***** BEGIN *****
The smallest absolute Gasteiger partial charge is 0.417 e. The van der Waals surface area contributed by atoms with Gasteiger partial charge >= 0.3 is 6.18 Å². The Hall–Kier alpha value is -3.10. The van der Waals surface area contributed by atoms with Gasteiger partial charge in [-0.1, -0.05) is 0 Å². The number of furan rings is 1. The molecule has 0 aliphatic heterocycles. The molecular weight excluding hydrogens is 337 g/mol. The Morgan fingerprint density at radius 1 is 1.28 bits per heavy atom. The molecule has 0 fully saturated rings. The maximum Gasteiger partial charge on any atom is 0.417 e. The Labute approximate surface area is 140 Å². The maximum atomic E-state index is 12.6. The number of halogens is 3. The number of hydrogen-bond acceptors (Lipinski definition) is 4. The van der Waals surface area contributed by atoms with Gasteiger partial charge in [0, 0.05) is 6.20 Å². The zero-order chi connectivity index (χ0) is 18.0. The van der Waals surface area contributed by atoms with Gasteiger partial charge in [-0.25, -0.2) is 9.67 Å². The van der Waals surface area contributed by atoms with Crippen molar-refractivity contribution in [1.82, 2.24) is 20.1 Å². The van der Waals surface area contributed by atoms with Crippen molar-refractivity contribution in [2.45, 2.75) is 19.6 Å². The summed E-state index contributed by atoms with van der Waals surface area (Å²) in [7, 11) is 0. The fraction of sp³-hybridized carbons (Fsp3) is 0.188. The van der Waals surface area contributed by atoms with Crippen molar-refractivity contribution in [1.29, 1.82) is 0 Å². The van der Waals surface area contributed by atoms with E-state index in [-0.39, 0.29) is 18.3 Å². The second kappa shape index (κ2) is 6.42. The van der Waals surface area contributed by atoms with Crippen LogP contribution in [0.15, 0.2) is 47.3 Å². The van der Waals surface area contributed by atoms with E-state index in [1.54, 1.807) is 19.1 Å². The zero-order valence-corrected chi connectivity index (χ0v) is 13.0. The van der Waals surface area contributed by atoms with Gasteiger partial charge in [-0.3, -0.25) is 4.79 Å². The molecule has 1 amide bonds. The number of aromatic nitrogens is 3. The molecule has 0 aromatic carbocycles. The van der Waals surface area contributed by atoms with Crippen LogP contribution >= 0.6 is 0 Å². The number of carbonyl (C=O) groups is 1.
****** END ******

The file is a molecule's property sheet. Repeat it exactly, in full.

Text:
The smallest absolute Gasteiger partial charge is 0.417 e. The van der Waals surface area contributed by atoms with Gasteiger partial charge >= 0.3 is 6.18 Å². The Hall–Kier alpha value is -3.10. The van der Waals surface area contributed by atoms with Gasteiger partial charge in [-0.1, -0.05) is 0 Å². The number of furan rings is 1. The molecule has 0 aliphatic heterocycles. The molecular weight excluding hydrogens is 337 g/mol. The Morgan fingerprint density at radius 1 is 1.28 bits per heavy atom. The molecule has 0 fully saturated rings. The maximum Gasteiger partial charge on any atom is 0.417 e. The Labute approximate surface area is 140 Å². The maximum atomic E-state index is 12.6. The number of halogens is 3. The number of hydrogen-bond acceptors (Lipinski definition) is 4. The van der Waals surface area contributed by atoms with Gasteiger partial charge in [0, 0.05) is 6.20 Å². The zero-order chi connectivity index (χ0) is 18.0. The van der Waals surface area contributed by atoms with Gasteiger partial charge in [-0.25, -0.2) is 9.67 Å². The van der Waals surface area contributed by atoms with Crippen molar-refractivity contribution in [1.82, 2.24) is 20.1 Å². The van der Waals surface area contributed by atoms with Crippen molar-refractivity contribution in [2.45, 2.75) is 19.6 Å². The summed E-state index contributed by atoms with van der Waals surface area (Å²) in [7, 11) is 0. The fraction of sp³-hybridized carbons (Fsp3) is 0.188. The van der Waals surface area contributed by atoms with Crippen molar-refractivity contribution in [1.29, 1.82) is 0 Å². The van der Waals surface area contributed by atoms with E-state index in [-0.39, 0.29) is 18.3 Å². The second kappa shape index (κ2) is 6.42. The van der Waals surface area contributed by atoms with Crippen LogP contribution in [0.15, 0.2) is 47.3 Å². The van der Waals surface area contributed by atoms with E-state index in [1.54, 1.807) is 19.1 Å². The zero-order valence-corrected chi connectivity index (χ0v) is 13.0. The van der Waals surface area contributed by atoms with Gasteiger partial charge in [-0.3, -0.25) is 4.79 Å². The molecule has 1 amide bonds. The number of aromatic nitrogens is 3. The molecule has 0 aromatic carbocycles. The van der Waals surface area contributed by atoms with Crippen LogP contribution >= 0.6 is 0 Å². The number of carbonyl (C=O) groups is 1.